Morgan Freeman on Apocalypse

Morgan Freeman on Apocalypse April 6, 2016



The second hour of Freeman’s  Story of God opens with him sitting at his breakfast table, reading the newspaper and glancing at TV news.

He narrates his own scene, the common American morning. We gird ourselves to walk out into a world where alarming things are happening.

In this, he demonstrates our fixation on the possibility of annihilation. We may think of Apocalyptic ideas as the stuff of crazy religious zealots, but the news is about this possibility, the world around.

Is it all in our minds, Freeman asks? Or is it real.

Freeman then explores the roots of Judgment Day in Christianity, and also in Judaism and Islam.

It all begins in Jerusalem, the epicenter of the monotheistic world. The ancient Temple, built in 37 BC by Herod the Great, was seven stories high.  In 70 AD, the Romans demolished it, systematically pulling it down, leaving only the western wall, which remains the holiest place in Jerusalem and a pilgrimage site for Jews all over the world.

The Jewish Messiah is tied to these ruins. He will do three things: rebuild the temple; rule justly; and build peace with all neighbors.

Legends proliferated of the great battle the Messiah will win, a war between the sons of light and the sons of darkness. The enemy takes on many forms and names: the Beast; the number 666.

In Rome, at the Biblioteca Casanotensi, Freeman shows us fragments of the manuscript of the Book of Revelation, in which this battle is described. The librarian walks us through deciphering the numerical values of Greek letters, and we learn that Nero is the likely suspect for the Beast, that the Greek letters of Caesar Neron have a numerical value of 666. And so does the word Beast.

I remember learning years ago how Nero enjoyed cruelty. One of his penchants was using Christians as torches to light his garden parties – a burning martyr  on a stake in each corner of his lawn, and a gala in the midst of it all. Of course Nero would be the dreaded Beast of Revelation, and who wouldn’t long for an Apocalyptic battle to overthrow him.

The idea of apocalypse faded in Christianity, but then spread into Islam. Now we, America, are their Beast. Freeman interviews a well-spoken Moslem, formerly a fighter against the west, then imprisoned, where he learned from Imams to think more deeply. Now he, a Moslem, works to free other young men from ISIS.

I was struck by his observation: When you are poor and powerless, and have no future to shape for yourself, it is very tempting to feel you could shape the destiny of the world.

Freeman interviews an American professor, Stuart Shenkman, who studies fear in the human brain. He thinks apocalyptic ideas may be hard-wired into us, and shows experiments in which human reactions to unpredicted pain are worse than to predicted pain, Predicting pain can quell our fear response. Shenkman thinks Doomsday Cults may function in this way.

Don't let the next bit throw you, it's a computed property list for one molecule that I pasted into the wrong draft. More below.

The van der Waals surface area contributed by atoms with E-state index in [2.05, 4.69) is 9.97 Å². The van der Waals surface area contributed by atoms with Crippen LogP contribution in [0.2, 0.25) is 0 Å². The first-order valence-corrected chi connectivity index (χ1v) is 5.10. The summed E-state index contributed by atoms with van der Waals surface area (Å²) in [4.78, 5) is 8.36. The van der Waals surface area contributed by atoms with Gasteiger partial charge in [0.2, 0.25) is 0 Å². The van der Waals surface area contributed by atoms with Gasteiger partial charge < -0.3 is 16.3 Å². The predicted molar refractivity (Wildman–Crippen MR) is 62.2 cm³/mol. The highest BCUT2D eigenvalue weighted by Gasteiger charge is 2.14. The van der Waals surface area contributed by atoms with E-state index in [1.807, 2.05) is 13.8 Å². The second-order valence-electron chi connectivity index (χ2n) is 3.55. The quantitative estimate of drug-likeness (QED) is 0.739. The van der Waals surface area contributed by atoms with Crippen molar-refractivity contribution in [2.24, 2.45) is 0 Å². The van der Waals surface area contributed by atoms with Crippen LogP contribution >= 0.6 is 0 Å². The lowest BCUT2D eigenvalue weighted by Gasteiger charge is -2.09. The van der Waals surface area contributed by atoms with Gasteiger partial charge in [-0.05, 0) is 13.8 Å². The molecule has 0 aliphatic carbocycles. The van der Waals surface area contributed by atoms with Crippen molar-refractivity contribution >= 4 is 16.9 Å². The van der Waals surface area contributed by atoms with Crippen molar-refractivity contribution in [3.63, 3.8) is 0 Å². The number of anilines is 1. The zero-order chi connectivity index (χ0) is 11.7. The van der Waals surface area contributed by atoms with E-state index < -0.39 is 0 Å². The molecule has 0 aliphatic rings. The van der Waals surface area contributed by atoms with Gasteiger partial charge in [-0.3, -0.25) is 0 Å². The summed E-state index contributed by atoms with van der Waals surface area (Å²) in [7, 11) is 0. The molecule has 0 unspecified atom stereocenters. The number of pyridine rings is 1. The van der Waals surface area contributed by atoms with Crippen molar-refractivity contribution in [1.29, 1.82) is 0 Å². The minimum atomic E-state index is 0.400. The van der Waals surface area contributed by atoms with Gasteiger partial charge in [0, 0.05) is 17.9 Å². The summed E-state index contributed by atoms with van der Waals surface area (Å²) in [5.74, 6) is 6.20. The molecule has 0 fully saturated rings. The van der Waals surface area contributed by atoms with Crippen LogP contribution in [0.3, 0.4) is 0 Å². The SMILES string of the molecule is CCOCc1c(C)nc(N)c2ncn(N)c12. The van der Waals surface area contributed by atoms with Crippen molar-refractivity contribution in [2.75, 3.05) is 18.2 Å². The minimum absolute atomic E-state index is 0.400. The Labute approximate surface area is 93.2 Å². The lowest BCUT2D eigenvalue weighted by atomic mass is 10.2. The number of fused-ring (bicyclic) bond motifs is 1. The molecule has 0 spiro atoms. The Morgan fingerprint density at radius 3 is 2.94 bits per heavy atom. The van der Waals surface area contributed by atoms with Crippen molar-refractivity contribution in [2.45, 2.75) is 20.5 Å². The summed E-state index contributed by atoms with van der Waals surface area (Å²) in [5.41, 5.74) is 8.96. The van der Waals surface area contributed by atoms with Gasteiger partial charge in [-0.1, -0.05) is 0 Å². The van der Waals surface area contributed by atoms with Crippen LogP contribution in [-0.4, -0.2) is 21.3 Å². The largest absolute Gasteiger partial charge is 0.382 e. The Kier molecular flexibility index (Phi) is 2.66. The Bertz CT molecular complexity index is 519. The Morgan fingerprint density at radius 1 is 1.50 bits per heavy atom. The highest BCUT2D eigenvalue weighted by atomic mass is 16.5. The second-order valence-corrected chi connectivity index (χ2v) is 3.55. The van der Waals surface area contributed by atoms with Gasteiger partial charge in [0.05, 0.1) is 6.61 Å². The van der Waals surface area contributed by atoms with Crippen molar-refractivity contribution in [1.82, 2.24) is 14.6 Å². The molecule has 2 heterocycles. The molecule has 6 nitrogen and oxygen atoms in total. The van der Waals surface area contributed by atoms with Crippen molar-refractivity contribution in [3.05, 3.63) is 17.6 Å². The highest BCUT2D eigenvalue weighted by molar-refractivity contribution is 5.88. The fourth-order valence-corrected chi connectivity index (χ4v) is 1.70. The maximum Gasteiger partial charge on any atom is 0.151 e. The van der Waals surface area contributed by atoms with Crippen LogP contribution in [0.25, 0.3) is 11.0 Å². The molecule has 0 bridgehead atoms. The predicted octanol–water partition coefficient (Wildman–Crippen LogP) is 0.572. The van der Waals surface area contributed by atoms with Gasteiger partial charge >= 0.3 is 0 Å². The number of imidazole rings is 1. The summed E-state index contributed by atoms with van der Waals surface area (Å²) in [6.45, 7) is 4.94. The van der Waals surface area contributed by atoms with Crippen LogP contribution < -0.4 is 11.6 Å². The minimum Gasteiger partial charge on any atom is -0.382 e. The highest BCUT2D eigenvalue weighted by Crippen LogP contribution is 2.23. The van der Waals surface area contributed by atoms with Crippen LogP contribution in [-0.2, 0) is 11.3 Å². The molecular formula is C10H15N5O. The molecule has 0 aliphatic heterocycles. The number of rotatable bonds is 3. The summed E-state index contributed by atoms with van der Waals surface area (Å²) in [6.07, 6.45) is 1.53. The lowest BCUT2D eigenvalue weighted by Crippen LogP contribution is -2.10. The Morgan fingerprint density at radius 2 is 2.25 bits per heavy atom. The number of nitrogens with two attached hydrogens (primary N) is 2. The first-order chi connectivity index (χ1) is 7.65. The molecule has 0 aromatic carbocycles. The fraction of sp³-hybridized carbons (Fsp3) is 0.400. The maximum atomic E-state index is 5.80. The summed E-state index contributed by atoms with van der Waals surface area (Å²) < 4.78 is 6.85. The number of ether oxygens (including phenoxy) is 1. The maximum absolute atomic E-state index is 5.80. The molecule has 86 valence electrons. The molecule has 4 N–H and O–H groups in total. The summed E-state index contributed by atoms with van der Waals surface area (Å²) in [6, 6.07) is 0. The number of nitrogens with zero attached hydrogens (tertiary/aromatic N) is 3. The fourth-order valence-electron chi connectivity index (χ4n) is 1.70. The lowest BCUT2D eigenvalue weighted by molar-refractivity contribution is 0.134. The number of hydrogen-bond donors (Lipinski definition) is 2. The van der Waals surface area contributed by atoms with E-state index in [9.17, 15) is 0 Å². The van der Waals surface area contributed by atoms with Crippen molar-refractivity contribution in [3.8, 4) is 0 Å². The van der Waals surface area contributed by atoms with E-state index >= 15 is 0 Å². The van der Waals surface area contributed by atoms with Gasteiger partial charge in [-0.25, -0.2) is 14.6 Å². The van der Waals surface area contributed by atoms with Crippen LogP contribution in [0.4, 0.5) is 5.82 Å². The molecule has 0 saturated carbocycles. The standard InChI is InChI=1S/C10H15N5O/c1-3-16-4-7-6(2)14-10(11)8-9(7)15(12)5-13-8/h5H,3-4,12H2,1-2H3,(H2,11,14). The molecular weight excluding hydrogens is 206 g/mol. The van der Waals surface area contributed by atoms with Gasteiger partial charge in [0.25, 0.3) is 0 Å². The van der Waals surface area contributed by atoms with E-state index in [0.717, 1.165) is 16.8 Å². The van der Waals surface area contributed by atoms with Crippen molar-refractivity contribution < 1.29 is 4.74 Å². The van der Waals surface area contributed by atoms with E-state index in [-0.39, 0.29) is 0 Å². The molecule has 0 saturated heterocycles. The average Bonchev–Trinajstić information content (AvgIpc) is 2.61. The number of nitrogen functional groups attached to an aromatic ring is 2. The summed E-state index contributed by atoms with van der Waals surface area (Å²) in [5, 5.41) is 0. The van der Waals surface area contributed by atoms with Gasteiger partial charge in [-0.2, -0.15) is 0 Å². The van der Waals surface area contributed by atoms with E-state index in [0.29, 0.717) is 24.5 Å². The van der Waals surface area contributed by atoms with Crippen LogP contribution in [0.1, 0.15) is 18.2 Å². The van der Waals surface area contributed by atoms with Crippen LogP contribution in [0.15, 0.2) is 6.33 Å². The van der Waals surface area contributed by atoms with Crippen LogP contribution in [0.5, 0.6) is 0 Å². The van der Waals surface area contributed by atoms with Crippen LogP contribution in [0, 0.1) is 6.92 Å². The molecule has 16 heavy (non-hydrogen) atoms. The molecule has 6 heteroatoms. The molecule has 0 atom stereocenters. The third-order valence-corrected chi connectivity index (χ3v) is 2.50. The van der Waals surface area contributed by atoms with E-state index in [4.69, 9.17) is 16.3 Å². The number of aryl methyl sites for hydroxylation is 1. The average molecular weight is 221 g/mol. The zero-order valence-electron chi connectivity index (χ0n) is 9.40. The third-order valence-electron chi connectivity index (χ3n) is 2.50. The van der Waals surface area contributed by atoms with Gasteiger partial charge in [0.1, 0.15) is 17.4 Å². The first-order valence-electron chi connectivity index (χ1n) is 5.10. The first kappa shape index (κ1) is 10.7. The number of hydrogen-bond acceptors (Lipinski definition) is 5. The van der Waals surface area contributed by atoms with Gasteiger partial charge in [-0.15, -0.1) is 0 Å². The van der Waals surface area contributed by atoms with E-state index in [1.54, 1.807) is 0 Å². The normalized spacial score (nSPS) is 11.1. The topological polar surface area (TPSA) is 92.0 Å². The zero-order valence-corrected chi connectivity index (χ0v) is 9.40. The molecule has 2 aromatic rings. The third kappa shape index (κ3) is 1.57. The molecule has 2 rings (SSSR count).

Freeman’s next journey, to Tikal, the land of the Mayas, explores the Mayan idea of time, which sparked a fear of the end of the world in December, 2012, supposedly based on a Mayan calendar. Archeologists show us stone carvings on their calendar, proof they did not believe in an end of time, but in endless cycles of time, and each end (one was in 2012) brings a new beginning.

In Judaism, Christianity and Islam, the end of days is when God intervenes and rights all wrongs, establishing justice and peace. But most of the world – Buddhists, Hindus – does not think this way.  Like the Mayas, most of the world believes that every ending is a new beginning.

Christians, too, believe in new beginnings emerging from dark, end times, and Freeman demonstrates this in New Orleans, where survivors of Hurricane Katrina point to the hope that was born from that darkness.

This brilliant and fascinating hour ends with Freeman reminding us that the word Apocalypse, a Greek word, means ‘lifting the veil’. It is not about death. It is about enlightenment.

I’m still working at understanding darkness, and especially, endings. There is so much pain in loss, especially when cultures, cities, dreams, die. The Mayans are gone, though their calendar did not predict it. Time may be endless, but we are mortal, and we all live through cataclysmic times. As Jesus did. What then?- remains a question, more important to us than When?

I was deeply moved by this hour. Freeman moved into our present time, into what terrifies us, and deeply into our human past, in ways that made this discussion eye-opening. I’m ready to watch this again. And, ready to move on in the Story.
Image: Morgan Freeman in Jerusalem making the program, The Story of God, National Geographic Channel



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